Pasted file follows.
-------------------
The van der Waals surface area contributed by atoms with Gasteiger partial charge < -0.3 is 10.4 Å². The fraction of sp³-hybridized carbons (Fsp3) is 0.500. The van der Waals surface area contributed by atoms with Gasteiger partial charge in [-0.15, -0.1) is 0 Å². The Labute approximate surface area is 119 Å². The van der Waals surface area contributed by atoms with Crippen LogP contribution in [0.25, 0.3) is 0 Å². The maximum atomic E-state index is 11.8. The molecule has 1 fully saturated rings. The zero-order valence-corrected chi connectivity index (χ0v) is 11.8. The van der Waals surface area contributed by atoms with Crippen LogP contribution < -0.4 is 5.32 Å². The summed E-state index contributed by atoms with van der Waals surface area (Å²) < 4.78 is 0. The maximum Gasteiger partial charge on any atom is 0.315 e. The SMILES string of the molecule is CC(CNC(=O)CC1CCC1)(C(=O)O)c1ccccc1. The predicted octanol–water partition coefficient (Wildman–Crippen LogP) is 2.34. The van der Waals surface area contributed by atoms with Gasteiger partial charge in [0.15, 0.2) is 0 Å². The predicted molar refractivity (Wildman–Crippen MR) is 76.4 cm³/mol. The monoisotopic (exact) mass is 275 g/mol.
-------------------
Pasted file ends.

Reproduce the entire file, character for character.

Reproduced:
The van der Waals surface area contributed by atoms with Gasteiger partial charge < -0.3 is 10.4 Å². The fraction of sp³-hybridized carbons (Fsp3) is 0.500. The van der Waals surface area contributed by atoms with Gasteiger partial charge in [-0.15, -0.1) is 0 Å². The Labute approximate surface area is 119 Å². The van der Waals surface area contributed by atoms with Crippen LogP contribution in [0.25, 0.3) is 0 Å². The maximum atomic E-state index is 11.8. The molecule has 1 fully saturated rings. The zero-order valence-corrected chi connectivity index (χ0v) is 11.8. The van der Waals surface area contributed by atoms with Crippen LogP contribution < -0.4 is 5.32 Å². The summed E-state index contributed by atoms with van der Waals surface area (Å²) < 4.78 is 0. The maximum Gasteiger partial charge on any atom is 0.315 e. The SMILES string of the molecule is CC(CNC(=O)CC1CCC1)(C(=O)O)c1ccccc1. The predicted octanol–water partition coefficient (Wildman–Crippen LogP) is 2.34. The van der Waals surface area contributed by atoms with Gasteiger partial charge in [0.15, 0.2) is 0 Å². The predicted molar refractivity (Wildman–Crippen MR) is 76.4 cm³/mol. The monoisotopic (exact) mass is 275 g/mol.